12 Review Current management of gout: practical messages from 2016 EULAR guidelines. 2017

Nuki, George / Doherty, Michael / Richette, Pascal. · ·Pol Arch Intern Med · Pubmed #28430170.

ABSTRACT: The European League Against Rheumatism published updated recommendations for the management of gout in 2016, comprising 3 overarching principles and 11 key recommendations for clinical practice. Patient education about the pathophysiology of gout and its comorbidities, as well as the existence of effective treatments are important, and understanding the principles of managing acute attacks and eliminating urate crystals by lifelong lowering of the serum urate (SU) below a target level are essential. Advice about lifestyle, diet, weight, and other risk factors, as well as the need to screen for, and manage, comorbidities is emphasized. For the treatment of flares, colchicine, nonsteroidal anti-inflammatory drugs (NSAIDs), and oral or intraarticular steroids, or a combination thereof, are recommended. In patients with frequent flares and contraindications to colchicine, NSAIDs, and corticosteroids, an interleukin-1 blocker should be considered. Urate-lowering therapy (ULT) should be discussed from the first presentation of the disease, and SU levels should be maintained at less than 6 mg/dl (360 µmol/l), or less than 5 mg/dl (300 µmol/l) in patients with severe gout. Allopurinol is recommended as first-line ULT with dose adjustment according to renal function. If the SU target cannot be achieved with allopurinol, then febuxostat, a uricosuric, or combining a xanthine oxidase inhibitor with a uricosuric should be considered. All ULTs should be started at low dose and titrated upwards until the SU target is achieved. Unless contraindicated, flare prophylaxis with low-dose colchicine or with NSAIDs at low dosage is recommended during the first 6 months of ULT. In patients with refractory gout, pegloticase can be considered.

13 Review The management of hyperuricemia with urate deposition. 2015

Desideri, G / Puig, J G / Richette, P. ·a a Department of Life , Health and Environmental Sciences, University of L'Aquila , L'Aquila , Italy. · b b Division of Internal Medicine , Hospital Universitario La Paz, Universidad Autónoma de Madrid , Spain. · c c Université Paris 7, UFR médicale, Assistance Publique-Hôpitaux de Paris , Paris , France. · d d Hôpital Lariboisière, Fédération de Rhumatologie , Paris , France. ·Curr Med Res Opin · Pubmed #26414734.

ABSTRACT: Recent epidemiological data suggest a progressive increase of serum levels of uric acid worldwide. This rise in the prevalence of hyperuricemia may be related to the epidemic diffusion of overweight and obesity as well as the shifts in diet with increased consumption of foods rich in purines, alcoholic consumption, and soft drinks sweetened with fructose. The rise in serum uric acid levels worldwide may be regarded as leading an increased risk for gout and other systemic diseases, especially in the cardio-renal system. Therefore, careful management of hyperuricemia with urate deposition is crucial to prevent or even treat those systemic diseases. Despite this, hyperuricemia and gout often remain untreated. This paper reviews current evidence on the management of hyperuricemia with urate deposition, with a focus on its most controversial aspects. This review is based on a PubMed/Embase database search for articles on hyperuricemia and its impact on cardiovascular and renal function.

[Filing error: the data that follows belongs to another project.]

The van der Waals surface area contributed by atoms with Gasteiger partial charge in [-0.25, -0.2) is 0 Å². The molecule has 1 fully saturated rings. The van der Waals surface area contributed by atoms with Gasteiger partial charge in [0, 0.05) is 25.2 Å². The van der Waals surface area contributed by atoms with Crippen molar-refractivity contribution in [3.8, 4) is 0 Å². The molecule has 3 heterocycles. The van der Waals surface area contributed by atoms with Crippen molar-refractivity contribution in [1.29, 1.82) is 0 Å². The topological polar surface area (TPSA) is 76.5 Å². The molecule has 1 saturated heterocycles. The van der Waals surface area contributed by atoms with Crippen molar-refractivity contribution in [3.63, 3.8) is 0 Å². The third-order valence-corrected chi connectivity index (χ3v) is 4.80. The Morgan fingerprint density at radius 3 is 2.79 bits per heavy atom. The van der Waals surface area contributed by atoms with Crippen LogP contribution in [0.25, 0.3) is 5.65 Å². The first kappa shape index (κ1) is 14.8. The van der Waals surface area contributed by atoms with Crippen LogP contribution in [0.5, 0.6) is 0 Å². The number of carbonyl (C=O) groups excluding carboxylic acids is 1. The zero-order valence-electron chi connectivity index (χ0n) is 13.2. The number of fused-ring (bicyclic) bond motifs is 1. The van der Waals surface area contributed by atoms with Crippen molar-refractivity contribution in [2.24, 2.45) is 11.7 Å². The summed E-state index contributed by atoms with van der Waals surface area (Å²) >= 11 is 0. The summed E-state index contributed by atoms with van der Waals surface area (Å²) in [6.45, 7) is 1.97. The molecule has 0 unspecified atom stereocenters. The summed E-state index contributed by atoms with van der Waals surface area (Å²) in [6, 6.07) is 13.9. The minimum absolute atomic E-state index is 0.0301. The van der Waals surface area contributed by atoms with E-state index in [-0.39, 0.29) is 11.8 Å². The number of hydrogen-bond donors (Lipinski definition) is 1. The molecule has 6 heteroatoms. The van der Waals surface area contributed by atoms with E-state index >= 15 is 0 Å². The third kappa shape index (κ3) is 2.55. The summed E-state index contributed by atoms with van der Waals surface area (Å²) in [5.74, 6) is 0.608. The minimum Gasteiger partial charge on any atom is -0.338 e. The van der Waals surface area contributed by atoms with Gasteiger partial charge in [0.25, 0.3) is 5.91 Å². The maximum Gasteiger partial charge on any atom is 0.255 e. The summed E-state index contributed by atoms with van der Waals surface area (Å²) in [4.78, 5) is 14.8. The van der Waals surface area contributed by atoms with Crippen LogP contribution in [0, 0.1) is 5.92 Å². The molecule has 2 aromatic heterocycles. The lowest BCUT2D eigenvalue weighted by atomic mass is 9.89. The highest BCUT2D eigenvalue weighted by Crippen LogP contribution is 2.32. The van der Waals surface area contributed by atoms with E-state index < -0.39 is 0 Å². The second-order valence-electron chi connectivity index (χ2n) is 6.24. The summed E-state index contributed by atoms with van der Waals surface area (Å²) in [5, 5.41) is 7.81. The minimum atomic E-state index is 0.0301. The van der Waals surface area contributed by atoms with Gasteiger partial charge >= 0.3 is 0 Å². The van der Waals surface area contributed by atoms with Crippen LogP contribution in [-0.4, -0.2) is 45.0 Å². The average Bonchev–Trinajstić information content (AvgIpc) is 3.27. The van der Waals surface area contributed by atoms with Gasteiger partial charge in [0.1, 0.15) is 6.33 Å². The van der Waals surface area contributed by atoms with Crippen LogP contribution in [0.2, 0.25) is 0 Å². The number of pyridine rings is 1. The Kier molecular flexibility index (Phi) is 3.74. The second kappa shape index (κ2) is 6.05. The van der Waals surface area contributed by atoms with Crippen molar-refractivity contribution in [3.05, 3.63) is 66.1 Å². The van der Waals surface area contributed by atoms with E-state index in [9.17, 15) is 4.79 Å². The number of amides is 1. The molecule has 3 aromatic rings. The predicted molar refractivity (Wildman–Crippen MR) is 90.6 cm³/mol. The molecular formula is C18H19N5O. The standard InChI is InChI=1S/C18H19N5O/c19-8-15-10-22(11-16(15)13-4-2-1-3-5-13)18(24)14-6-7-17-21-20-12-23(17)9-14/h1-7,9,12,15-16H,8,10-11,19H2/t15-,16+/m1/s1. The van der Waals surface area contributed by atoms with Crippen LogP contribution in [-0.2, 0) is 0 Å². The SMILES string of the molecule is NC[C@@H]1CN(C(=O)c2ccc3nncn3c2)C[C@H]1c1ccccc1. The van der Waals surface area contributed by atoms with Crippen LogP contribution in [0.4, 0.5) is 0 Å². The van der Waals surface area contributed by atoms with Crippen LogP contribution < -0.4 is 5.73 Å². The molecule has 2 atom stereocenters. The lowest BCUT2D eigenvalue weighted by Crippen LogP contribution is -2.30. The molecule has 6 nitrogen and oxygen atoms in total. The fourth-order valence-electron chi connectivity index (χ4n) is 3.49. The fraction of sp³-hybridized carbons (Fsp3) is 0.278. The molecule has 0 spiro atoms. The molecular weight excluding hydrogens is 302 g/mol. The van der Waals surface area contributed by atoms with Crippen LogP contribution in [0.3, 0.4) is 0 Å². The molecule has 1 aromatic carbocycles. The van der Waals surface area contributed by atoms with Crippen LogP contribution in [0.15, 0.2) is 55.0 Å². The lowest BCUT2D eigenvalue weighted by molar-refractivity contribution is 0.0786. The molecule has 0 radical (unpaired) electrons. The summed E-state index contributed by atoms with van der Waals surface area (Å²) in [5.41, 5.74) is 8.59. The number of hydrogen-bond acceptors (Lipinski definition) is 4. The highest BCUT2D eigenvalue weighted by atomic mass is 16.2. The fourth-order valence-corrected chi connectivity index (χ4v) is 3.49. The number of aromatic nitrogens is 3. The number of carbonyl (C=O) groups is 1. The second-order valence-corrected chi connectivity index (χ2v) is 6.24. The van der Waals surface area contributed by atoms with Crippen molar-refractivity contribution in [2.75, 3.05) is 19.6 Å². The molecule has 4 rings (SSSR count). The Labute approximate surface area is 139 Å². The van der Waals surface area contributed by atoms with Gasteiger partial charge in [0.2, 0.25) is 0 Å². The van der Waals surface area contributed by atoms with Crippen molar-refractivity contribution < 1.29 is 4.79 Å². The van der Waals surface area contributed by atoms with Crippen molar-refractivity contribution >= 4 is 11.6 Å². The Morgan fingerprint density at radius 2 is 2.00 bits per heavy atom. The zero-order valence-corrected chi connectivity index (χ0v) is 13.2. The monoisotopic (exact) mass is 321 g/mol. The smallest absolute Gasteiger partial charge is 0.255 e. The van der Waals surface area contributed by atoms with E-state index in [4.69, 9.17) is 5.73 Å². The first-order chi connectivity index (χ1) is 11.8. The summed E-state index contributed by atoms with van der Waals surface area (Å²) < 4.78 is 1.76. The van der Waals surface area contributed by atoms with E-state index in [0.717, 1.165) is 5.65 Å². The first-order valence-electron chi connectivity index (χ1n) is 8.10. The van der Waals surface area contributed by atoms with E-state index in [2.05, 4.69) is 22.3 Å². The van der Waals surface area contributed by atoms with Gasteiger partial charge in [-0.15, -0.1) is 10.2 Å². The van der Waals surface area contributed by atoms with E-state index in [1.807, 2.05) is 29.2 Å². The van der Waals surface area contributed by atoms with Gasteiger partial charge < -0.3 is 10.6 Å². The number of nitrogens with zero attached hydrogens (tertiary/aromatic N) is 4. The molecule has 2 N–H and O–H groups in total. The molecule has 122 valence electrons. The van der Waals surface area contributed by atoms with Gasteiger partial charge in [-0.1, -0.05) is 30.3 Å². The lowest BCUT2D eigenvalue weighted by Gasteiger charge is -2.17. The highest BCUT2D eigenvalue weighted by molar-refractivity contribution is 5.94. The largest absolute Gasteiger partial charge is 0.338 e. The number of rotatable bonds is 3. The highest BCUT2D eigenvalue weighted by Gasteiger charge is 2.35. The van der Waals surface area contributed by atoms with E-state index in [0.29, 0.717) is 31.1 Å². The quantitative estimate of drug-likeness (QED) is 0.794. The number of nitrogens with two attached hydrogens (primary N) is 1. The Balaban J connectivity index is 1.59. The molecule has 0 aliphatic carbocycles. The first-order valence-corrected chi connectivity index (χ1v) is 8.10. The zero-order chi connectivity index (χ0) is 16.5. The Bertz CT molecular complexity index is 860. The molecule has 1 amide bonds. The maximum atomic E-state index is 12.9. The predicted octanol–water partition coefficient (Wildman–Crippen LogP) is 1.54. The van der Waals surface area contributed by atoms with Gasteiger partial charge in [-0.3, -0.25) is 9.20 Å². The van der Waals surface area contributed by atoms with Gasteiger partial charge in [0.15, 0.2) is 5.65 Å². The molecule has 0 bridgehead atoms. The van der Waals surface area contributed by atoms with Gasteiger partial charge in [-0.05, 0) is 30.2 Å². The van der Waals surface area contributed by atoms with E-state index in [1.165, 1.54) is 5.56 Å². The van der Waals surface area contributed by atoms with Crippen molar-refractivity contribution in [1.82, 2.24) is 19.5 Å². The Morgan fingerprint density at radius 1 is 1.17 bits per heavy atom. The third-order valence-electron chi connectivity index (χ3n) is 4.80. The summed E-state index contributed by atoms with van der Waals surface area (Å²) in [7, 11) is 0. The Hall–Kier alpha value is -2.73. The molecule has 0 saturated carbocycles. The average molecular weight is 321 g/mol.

14 Review Impact of anti-inflammatory therapies, xanthine oxidase inhibitors and other urate-lowering therapies on cardiovascular diseases in gout. 2015

Richette, Pascal / Frazier, Aline / Bardin, Thomas. ·aUniversité Paris Diderot, Sorbonne Paris Cité, UFR de Médecine bAP-HP, Service de Rhumatologie, Pôle appareil Locomoteur, Hôpital Lariboisière, Paris, France. ·Curr Opin Rheumatol · Pubmed #25594854.

ABSTRACT: PURPOSE OF REVIEW: The purpose of this study is to give an overview of recently published articles covering the impact of anti-inflammatory therapies, xanthine oxidase inhibitors and other urate-lowering therapies on cardiovascular diseases in gout. RECENT FINDINGS: In patients with gout, long-term xanthine oxidase inhibition might reduce some cardiovascular comorbidities because of the dual effect of lowering serum uric acid levels and reducing free-radical production during uric acid formation. Among the anti-inflammatory therapies, colchicine has been shown to reduce some major cardiovascular events. SUMMARY: Epidemiological and experimental studies have shown that hyperuricaemia and gout are independent risk factors for cardiovascular diseases. The mechanisms that link high serum uric acid levels and gout with cardiovascular diseases are multifactorial, implicating low-grade systemic inflammation and xanthine oxidase activity as well as the deleterious effect of hyperuricaemia itself.

15 Review Improving cardiovascular and renal outcomes in gout: what should we target? 2014